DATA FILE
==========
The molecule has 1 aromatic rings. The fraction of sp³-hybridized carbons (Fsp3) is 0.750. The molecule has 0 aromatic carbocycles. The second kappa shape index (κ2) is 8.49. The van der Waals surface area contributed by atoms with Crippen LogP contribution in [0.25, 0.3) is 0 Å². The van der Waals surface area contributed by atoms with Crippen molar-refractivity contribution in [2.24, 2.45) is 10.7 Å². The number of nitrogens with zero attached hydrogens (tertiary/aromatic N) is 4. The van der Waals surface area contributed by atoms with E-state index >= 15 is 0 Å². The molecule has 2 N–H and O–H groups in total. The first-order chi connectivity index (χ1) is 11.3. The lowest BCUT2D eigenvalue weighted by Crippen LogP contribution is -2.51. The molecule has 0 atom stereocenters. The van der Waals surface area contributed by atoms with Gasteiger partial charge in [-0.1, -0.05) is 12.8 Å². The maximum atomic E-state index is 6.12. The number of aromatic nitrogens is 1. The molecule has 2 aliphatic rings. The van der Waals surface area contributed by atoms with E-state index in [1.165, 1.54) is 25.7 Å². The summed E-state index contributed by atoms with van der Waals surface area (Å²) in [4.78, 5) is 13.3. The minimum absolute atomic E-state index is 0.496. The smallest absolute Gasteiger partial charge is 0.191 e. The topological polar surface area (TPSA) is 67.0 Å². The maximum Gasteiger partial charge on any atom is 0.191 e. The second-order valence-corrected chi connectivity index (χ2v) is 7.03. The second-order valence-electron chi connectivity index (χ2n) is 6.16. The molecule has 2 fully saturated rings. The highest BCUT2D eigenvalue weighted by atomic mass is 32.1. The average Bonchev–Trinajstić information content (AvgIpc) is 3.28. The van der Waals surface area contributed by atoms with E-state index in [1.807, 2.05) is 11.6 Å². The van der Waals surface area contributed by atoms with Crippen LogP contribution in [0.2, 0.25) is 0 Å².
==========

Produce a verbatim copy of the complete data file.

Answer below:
The molecule has 1 aromatic rings. The fraction of sp³-hybridized carbons (Fsp3) is 0.750. The molecule has 0 aromatic carbocycles. The second kappa shape index (κ2) is 8.49. The van der Waals surface area contributed by atoms with Crippen LogP contribution in [0.25, 0.3) is 0 Å². The van der Waals surface area contributed by atoms with Crippen molar-refractivity contribution in [2.24, 2.45) is 10.7 Å². The number of nitrogens with zero attached hydrogens (tertiary/aromatic N) is 4. The van der Waals surface area contributed by atoms with E-state index >= 15 is 0 Å². The molecule has 2 N–H and O–H groups in total. The first-order chi connectivity index (χ1) is 11.3. The lowest BCUT2D eigenvalue weighted by Crippen LogP contribution is -2.51. The molecule has 0 atom stereocenters. The van der Waals surface area contributed by atoms with Gasteiger partial charge in [-0.1, -0.05) is 12.8 Å². The maximum atomic E-state index is 6.12. The number of aromatic nitrogens is 1. The molecule has 2 aliphatic rings. The van der Waals surface area contributed by atoms with E-state index in [1.165, 1.54) is 25.7 Å². The summed E-state index contributed by atoms with van der Waals surface area (Å²) in [4.78, 5) is 13.3. The minimum absolute atomic E-state index is 0.496. The smallest absolute Gasteiger partial charge is 0.191 e. The topological polar surface area (TPSA) is 67.0 Å². The maximum Gasteiger partial charge on any atom is 0.191 e. The second-order valence-corrected chi connectivity index (χ2v) is 7.03. The second-order valence-electron chi connectivity index (χ2n) is 6.16. The molecule has 2 fully saturated rings. The highest BCUT2D eigenvalue weighted by atomic mass is 32.1. The average Bonchev–Trinajstić information content (AvgIpc) is 3.28. The van der Waals surface area contributed by atoms with E-state index in [1.807, 2.05) is 11.6 Å². The van der Waals surface area contributed by atoms with Crippen LogP contribution in [0.2, 0.25) is 0 Å².